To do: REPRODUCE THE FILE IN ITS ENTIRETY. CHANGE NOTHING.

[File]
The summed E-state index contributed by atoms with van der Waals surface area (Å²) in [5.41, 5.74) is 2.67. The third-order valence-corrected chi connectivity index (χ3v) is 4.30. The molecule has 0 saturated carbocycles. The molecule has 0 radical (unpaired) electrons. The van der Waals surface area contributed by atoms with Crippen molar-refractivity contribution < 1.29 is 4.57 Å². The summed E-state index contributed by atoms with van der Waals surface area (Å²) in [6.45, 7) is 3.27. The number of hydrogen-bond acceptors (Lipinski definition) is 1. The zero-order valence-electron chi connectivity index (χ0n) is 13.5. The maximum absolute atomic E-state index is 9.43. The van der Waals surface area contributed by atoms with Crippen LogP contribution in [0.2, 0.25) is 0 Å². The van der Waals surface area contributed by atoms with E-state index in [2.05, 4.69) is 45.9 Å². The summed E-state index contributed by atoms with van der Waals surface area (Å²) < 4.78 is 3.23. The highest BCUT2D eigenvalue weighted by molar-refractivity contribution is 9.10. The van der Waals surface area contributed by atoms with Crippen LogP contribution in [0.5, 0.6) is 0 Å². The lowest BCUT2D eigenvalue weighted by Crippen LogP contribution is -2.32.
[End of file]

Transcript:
The summed E-state index contributed by atoms with van der Waals surface area (Å²) in [5.41, 5.74) is 2.67. The third-order valence-corrected chi connectivity index (χ3v) is 4.30. The molecule has 0 saturated carbocycles. The molecule has 0 radical (unpaired) electrons. The van der Waals surface area contributed by atoms with Crippen molar-refractivity contribution < 1.29 is 4.57 Å². The summed E-state index contributed by atoms with van der Waals surface area (Å²) in [6.45, 7) is 3.27. The number of hydrogen-bond acceptors (Lipinski definition) is 1. The zero-order valence-electron chi connectivity index (χ0n) is 13.5. The maximum absolute atomic E-state index is 9.43. The van der Waals surface area contributed by atoms with Crippen LogP contribution in [0.2, 0.25) is 0 Å². The van der Waals surface area contributed by atoms with E-state index in [2.05, 4.69) is 45.9 Å². The summed E-state index contributed by atoms with van der Waals surface area (Å²) < 4.78 is 3.23. The highest BCUT2D eigenvalue weighted by molar-refractivity contribution is 9.10. The van der Waals surface area contributed by atoms with Crippen LogP contribution in [0.5, 0.6) is 0 Å². The lowest BCUT2D eigenvalue weighted by Crippen LogP contribution is -2.32.